In the patient cohort, researchers also detected HuR activation (i.e., cytoplasmic HuR positivity) in twenty-four of thirty four patients (71 percent), providing evidence that the majority of patients have activated HuR.
“These data provide evidence that silencing HuR, even as a monotherapeutic strategy, may be a promising therapeutic approach for the treatment of ovarian cancer,” wrote the authors.
Authors of the paper include Janet A. Sawicki and Yu-Hung Huang, of Lankenau Institute for Medical Research, Charles J. Yeo, Agnieszka K. Witkiewicz, Jonathan R. Brody, of Thomas Jefferson University, Radhika P. Gogoi, of Geisinger Clinic, Danville, Pa., and Kevin Love and Daniel G. Anderson, of Massachusetts Institute of Technology, Cambridge, Mass.
This work was supported by the Marsha Rivkin Center for Ovarian Cancer Research.
Radiotherapy and Glioblastoma
Radiotherapy’s effect on glioblastoma (GBM) is enhanced in the presence of a heat shock protein and a P13K inhibitor, researchers from the Department of Radiation Oncology reported at AACR.
Glioblastoma tumors frequently contain mutations in the tumor suppressor gene, PTEN, leading to loss of PTEN activity, which causes overactivation of the PI3K pathway, inducing inhibition of apoptosis and radioresistance.
Heat-shock protein 90 (HSP90) is a molecular chaperone that is over-expressed in GBM and that has among its client proteins, PI3K and Akt.
It was hypothesized that dual inhibition of HSP90 and PI3K signaling would additively or synergistically radiosensitize GBM through inhibition of radiation-induced PI3K/Akt signaling, leading to enhanced apoptosis.
Confirming their theory, the researchers found that the response of glioblastoma to radiotherapy was enhanced in the presence of BKM120 and HSP990. Enhanced apoptosis also contributed to the mechanism of cell death.
Authors of the study include Phyllis Rachelle Wachsberger, Yi Liu, Barbara Andersen, and Adam P. Dicker, of the Department of Radiation Oncology at Thomas Jefferson University Hospital and Richard Y. Lawrence, of Jefferson and the Sheba Medical Center, Tel Hashomer, Israel.
This work was supported by a grant from Novartis Pharmaceuticals.
Non-Small Lung Cancer and DACH1
Researchers from the Kimmel Cancer Center at Jefferson have identified a protein relationship that may be an ideal treatment target for non-small cell lung cancer (NSCLC). They presented their findings at AACR.
DACH1, a cell fate determination factor protein, appears to be a binding partner to p53, a known tumor suppressor, which inhibits NSCLC cellular proliferation.
As cancer develops and becomes more invasive, the expression of DACH1 decreases. Clinical studies have demonstrated a reduced expression of the DACH1 in breast, prostate and endometrial cancer.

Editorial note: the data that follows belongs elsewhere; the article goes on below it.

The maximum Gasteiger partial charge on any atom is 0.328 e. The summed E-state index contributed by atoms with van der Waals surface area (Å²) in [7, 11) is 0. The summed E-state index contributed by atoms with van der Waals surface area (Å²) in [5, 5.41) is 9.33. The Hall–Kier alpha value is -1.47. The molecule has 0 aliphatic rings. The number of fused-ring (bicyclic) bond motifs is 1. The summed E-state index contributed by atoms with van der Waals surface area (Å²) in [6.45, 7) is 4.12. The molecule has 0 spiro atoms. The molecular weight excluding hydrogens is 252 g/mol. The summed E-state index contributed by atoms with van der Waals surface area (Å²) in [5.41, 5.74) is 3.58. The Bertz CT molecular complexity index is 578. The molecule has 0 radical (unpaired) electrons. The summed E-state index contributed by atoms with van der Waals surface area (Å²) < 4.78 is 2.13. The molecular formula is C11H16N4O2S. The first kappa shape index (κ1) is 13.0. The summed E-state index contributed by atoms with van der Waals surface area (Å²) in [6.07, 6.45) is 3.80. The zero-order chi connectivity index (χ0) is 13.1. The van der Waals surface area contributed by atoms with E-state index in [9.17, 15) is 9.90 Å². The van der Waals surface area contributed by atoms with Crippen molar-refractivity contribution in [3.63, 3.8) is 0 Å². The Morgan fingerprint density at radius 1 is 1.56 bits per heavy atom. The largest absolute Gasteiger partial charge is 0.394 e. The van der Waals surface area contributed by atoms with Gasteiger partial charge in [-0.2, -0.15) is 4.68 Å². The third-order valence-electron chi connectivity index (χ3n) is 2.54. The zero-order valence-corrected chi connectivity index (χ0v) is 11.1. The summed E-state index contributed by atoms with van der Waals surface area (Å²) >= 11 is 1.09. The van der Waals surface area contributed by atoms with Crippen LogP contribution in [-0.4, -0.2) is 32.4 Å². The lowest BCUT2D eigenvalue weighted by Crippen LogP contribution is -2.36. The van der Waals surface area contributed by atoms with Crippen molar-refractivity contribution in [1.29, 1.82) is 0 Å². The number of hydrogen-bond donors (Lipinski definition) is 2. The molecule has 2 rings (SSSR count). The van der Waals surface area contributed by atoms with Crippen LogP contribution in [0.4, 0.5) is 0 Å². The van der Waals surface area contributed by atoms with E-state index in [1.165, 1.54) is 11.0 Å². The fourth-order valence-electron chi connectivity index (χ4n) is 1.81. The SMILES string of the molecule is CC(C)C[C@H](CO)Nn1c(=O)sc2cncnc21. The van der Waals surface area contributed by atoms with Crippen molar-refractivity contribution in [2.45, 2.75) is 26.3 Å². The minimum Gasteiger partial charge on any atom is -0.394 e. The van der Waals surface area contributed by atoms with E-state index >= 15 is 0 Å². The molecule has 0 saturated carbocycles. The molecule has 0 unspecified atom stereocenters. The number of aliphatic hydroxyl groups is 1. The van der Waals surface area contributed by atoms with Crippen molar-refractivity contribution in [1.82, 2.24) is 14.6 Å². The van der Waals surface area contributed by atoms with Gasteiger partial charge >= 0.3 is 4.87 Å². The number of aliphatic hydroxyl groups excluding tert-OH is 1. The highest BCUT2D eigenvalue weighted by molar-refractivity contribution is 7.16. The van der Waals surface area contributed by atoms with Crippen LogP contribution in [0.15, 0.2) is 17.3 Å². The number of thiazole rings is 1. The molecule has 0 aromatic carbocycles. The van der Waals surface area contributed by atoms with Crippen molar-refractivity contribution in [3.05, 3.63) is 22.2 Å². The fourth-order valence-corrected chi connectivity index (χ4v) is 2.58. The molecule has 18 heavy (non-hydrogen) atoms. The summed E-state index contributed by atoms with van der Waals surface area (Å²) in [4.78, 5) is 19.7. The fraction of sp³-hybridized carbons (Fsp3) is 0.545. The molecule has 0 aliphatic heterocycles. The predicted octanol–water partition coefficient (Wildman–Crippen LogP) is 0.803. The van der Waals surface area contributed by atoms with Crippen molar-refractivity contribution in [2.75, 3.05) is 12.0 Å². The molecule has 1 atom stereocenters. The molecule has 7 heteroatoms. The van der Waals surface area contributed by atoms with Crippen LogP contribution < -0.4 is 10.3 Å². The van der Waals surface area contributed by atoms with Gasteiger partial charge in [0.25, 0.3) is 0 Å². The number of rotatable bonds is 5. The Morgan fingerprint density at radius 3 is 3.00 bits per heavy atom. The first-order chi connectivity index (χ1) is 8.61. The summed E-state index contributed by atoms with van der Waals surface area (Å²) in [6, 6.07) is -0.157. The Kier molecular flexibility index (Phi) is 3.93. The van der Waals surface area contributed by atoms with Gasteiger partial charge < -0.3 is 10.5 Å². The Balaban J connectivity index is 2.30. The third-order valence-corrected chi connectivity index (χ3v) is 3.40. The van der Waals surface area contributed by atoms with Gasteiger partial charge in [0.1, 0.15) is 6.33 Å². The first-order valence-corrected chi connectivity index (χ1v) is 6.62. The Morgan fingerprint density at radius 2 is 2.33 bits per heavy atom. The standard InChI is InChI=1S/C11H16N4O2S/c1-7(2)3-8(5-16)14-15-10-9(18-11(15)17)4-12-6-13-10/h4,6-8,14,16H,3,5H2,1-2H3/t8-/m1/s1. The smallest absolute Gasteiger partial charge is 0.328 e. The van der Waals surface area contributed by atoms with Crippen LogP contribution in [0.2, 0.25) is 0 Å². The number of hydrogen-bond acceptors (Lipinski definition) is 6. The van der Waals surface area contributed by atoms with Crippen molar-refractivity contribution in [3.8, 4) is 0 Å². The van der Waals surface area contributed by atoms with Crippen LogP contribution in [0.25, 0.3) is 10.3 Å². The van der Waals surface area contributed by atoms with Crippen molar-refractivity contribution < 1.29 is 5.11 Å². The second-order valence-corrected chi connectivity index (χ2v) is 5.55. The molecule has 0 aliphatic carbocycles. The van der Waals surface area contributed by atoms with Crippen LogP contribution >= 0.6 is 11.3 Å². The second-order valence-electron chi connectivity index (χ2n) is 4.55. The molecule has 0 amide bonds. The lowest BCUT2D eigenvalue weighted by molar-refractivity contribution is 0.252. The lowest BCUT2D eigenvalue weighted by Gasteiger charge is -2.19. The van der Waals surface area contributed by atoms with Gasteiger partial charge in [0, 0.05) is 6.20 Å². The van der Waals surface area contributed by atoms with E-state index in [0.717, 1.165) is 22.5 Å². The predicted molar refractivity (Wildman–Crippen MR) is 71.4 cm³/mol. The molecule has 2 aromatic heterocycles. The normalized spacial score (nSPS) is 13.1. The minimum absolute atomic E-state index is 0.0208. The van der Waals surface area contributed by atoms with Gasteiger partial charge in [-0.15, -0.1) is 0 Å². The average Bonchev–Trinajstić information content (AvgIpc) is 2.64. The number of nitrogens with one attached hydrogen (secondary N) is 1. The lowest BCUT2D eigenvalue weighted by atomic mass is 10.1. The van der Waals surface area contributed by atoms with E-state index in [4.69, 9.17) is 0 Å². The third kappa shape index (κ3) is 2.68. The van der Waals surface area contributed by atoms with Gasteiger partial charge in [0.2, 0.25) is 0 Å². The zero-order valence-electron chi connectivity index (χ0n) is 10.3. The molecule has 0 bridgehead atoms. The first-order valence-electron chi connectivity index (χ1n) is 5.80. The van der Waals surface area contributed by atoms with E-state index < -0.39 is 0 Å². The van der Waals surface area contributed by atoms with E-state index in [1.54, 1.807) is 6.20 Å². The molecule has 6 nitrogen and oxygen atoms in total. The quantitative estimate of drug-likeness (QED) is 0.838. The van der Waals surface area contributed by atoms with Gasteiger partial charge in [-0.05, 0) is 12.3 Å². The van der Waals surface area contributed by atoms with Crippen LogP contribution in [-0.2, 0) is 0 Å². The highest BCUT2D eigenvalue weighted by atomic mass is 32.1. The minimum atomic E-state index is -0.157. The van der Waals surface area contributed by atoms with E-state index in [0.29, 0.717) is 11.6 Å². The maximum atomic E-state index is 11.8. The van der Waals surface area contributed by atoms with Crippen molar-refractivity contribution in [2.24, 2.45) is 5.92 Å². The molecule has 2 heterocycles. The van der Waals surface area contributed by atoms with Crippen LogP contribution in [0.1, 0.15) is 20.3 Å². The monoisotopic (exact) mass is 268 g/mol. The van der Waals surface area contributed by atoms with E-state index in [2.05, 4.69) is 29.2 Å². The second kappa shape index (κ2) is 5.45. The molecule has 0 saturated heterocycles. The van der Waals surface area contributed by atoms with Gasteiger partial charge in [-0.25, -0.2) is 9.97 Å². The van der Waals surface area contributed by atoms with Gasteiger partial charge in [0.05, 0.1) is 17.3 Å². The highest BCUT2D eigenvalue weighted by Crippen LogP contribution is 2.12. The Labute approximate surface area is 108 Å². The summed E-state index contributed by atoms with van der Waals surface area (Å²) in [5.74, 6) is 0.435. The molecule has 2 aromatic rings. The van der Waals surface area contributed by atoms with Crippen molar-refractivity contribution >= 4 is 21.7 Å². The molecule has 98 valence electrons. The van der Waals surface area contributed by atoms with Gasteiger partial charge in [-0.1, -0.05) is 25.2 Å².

In a previous study of more than 2,000 breast cancer patients, Jefferson researchers found that a lack of DACH1 expression was associated with a poor prognosis in breast cancer patients. Patients who did express DACH1 lived an average of 40 months longer.
Genetic studies have identified several oncogenes activated in lung cancer, including K-Ras and EGFR. Given the importance of the EGFR in human lung cancer, researchers examined the role of DACH1 in lung cancer cellular growth, migration and DNA damage response.
For this study, endogenous DACH1 was reduced in human NSCLC, with expression levels of DACH1 correlating inversely with clinical stage and pathological grade.
Re-expression of DACH1 also reduced lung cancer cell colony formation and cellular migration. Cell cycle analyses demonstrated that G2/M block by ectopic expression of DACH1 occurs synergistically with p53.
Fluorescent microscopy demonstrated co-localization of DACH1 with p53, and immunoprecipitation and western blot assay showed DACH1 association with p53.
“DACH1 enhanced the cytotoxcity of cisplatin and doxorubicin, two commonly used drugs for NSCLC,” the authors write in the abstract. “Together, our studies demonstrate that p53 is a DACH1 binding partner that inhibits NSCLC cellular proliferation.”
Authors of the study include Ke Chen, Kongming Wu, Wei Zhang, Jie Zhou, Timothy Stanek, Zhiping Li, Chenguang Wang, L. Andrew Shirley, Hallgeir Rui, Steven McMahon, Richard G. Pestell, of Thomas Jefferson University, Kimmel Cancer Center and Huazhong University of Science and Technology, Wuhan, China.
Researchers at the Kimmel Cancer Center at Jefferson have demonstrated for the first time that the metabolic biomarker MCT4 directly links clinical outcomes with a new model of tumor metabolism that has patients “feeding” their cancer cells. Their findings were published online March 15 in Cell Cycle.
To validate the prognostic value of the biomarker, a research team led by Agnieszka K. Witkiewicz, M.D., Associate Professor of Pathology, Anatomy and Cell Biology at Thomas Jefferson University, and Michael P. Lisanti, M.D., Ph.D., Professor and Chair of Stem Cell Biology and Regenerative Medicine at Jefferson, analyzed samples of patients with triple negative breast cancer, one of the most deadly of breast cancers, with fast-growing tumors that often affect younger women.
A retrospective analysis of over 180 women revealed that high levels of the biomarker MCT4, or monocarboxylate transporter 4, were strictly correlated with a loss of caveolin-1 (Cav-1), a known marker of early tumor recurrence and metastasis in several cancers, including prostate and breast.